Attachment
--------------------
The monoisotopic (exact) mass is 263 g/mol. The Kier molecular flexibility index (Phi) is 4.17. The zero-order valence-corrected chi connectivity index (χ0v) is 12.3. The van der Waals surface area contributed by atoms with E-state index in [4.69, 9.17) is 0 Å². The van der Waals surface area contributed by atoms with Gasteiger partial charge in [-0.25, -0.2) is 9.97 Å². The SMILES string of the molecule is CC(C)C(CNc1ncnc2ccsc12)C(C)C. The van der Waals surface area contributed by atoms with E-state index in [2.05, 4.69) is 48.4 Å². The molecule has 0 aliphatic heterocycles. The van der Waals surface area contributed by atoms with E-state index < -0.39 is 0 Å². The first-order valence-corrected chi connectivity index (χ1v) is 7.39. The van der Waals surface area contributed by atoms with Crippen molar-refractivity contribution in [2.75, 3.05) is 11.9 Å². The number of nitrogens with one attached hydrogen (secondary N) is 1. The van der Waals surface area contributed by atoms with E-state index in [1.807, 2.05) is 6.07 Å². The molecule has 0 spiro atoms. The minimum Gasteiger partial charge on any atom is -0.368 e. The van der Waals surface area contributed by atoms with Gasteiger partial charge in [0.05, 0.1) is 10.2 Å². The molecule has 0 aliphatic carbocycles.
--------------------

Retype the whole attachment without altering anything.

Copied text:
The monoisotopic (exact) mass is 263 g/mol. The Kier molecular flexibility index (Phi) is 4.17. The zero-order valence-corrected chi connectivity index (χ0v) is 12.3. The van der Waals surface area contributed by atoms with E-state index in [4.69, 9.17) is 0 Å². The van der Waals surface area contributed by atoms with Gasteiger partial charge in [-0.25, -0.2) is 9.97 Å². The SMILES string of the molecule is CC(C)C(CNc1ncnc2ccsc12)C(C)C. The van der Waals surface area contributed by atoms with E-state index in [2.05, 4.69) is 48.4 Å². The molecule has 0 aliphatic heterocycles. The van der Waals surface area contributed by atoms with E-state index < -0.39 is 0 Å². The first-order valence-corrected chi connectivity index (χ1v) is 7.39. The van der Waals surface area contributed by atoms with Crippen molar-refractivity contribution in [2.75, 3.05) is 11.9 Å². The number of nitrogens with one attached hydrogen (secondary N) is 1. The van der Waals surface area contributed by atoms with E-state index in [1.807, 2.05) is 6.07 Å². The molecule has 0 spiro atoms. The minimum Gasteiger partial charge on any atom is -0.368 e. The van der Waals surface area contributed by atoms with Gasteiger partial charge in [0.05, 0.1) is 10.2 Å². The molecule has 0 aliphatic carbocycles.